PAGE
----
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Environmental fate & pathways

Biodegradation in soil

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Description of key information

Tabatabai & Bremner (1975) studied the decomposition of trisodium nitrilotriacetate monohydrate in soils by performing analyses for Na3NTA and inorganic nitrogen after incubation of NTA-treated soils (200 mg/kg soil d.w.) for various times (>= 7 - <= 42 days) at 30 °C.

Tiedje & Mason (1974) measured the biodegradation of nitrilotriacetate (NTA) at room temperature in a variety of soils as measured by total CO2and14CO2production from14C-carboxyl-NTA for up to 50 days. 

Shimp et al. (1994) assessed the biodegradation of nitrilotriacetic acid (H3NTA) in an established septic tank system and adjoining shallow sand aquifer (Cambridge, Ontario). Studies were conducted on soil and aquifer sediment samples from a transect of the septic tank effluent plume with initial concentrations of radiolabelled [1-14C]-nitrilotriacetate (specific activity of 35µCi/mg, radiochemical purity > 95 %) between 0.025 and 0.1 mg/kg soil. Biodegradation measurements in soil were based on the mineralization of radiolabeled NTA to14CO2. Assays were conducted using composite samples from five to 10 depths throughout each 1.5 m soil core. Biodegradation was measured, and rates were compared in samples from outside and within the discharge zone.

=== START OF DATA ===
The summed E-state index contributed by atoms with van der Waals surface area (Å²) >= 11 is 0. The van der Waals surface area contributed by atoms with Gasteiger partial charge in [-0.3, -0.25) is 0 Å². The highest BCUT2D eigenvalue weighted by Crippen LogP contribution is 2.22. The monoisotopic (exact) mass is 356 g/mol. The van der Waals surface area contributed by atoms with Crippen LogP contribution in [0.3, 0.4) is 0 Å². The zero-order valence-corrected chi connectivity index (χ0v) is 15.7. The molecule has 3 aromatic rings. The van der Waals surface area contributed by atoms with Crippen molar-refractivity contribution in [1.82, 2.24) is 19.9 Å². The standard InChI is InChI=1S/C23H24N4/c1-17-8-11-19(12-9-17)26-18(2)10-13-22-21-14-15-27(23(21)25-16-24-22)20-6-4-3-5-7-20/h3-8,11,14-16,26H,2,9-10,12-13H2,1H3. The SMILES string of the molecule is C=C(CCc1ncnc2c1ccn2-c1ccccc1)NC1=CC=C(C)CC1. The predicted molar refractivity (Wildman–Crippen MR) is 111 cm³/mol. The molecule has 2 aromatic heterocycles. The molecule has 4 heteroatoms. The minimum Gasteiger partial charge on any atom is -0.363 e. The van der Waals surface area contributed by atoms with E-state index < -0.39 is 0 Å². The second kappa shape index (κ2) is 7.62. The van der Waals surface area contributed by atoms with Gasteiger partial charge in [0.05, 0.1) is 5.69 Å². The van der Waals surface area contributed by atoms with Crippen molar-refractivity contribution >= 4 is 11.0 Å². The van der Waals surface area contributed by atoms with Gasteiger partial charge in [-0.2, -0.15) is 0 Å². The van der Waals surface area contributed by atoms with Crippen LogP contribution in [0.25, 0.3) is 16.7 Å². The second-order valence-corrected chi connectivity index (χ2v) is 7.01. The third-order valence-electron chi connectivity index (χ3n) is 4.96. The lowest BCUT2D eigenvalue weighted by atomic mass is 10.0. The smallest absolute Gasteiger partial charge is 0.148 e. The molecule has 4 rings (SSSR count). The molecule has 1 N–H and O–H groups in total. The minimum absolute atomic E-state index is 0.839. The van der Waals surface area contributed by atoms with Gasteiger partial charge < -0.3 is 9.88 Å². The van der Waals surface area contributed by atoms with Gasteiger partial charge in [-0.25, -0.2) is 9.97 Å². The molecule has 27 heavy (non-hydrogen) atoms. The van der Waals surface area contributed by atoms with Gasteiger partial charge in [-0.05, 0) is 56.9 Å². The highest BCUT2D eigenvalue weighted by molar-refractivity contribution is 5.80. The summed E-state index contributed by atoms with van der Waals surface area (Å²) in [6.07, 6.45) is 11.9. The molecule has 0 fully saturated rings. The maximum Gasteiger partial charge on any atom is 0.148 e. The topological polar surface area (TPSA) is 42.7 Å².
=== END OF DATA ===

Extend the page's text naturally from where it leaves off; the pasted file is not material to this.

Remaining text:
Dunlap et al. (1971) determined the biodegradability of radiolabeled trisodium nitrilotriacetate (conc. ca. 50 mg/l of both BOD and Na3NTA, specific activity of 900 pCi/ml) in soil column experiments under aerobic and anaer. conditions using three different soil types (sand, loam, and clay-loam soil) for a total duration of 77 days. Degradation was followed by test material analysis and radiochemical measurement of selected effluent samples.

The overall conclusion from the studies is that Na3NTA can be quickly degraded under aerobic conditions in previously adapted soils. The degradation is limited under O2 deficient conditions and in non-adapted soils.

A possible degradation intermediate of Na3NTA degradation in soils is iminodiacetate.

Key value for chemical safety assessment

Half-life in soil:
56 d
at the temperature of:
25 °C

Additional information

The results obtained by Tabatabai & Bremner (1975) show that trisodium nitrilotriacetate monohydrate (Na3NTA * H2O) is readily decomposed by soil microorganisms under aerobic or anaerobic conditions (≥ 50 % degradation after 5 days of incubation at 30 °C). NTA-N was converted to nitrate and ammonium under aerobic and anaerobic conditions, respectively.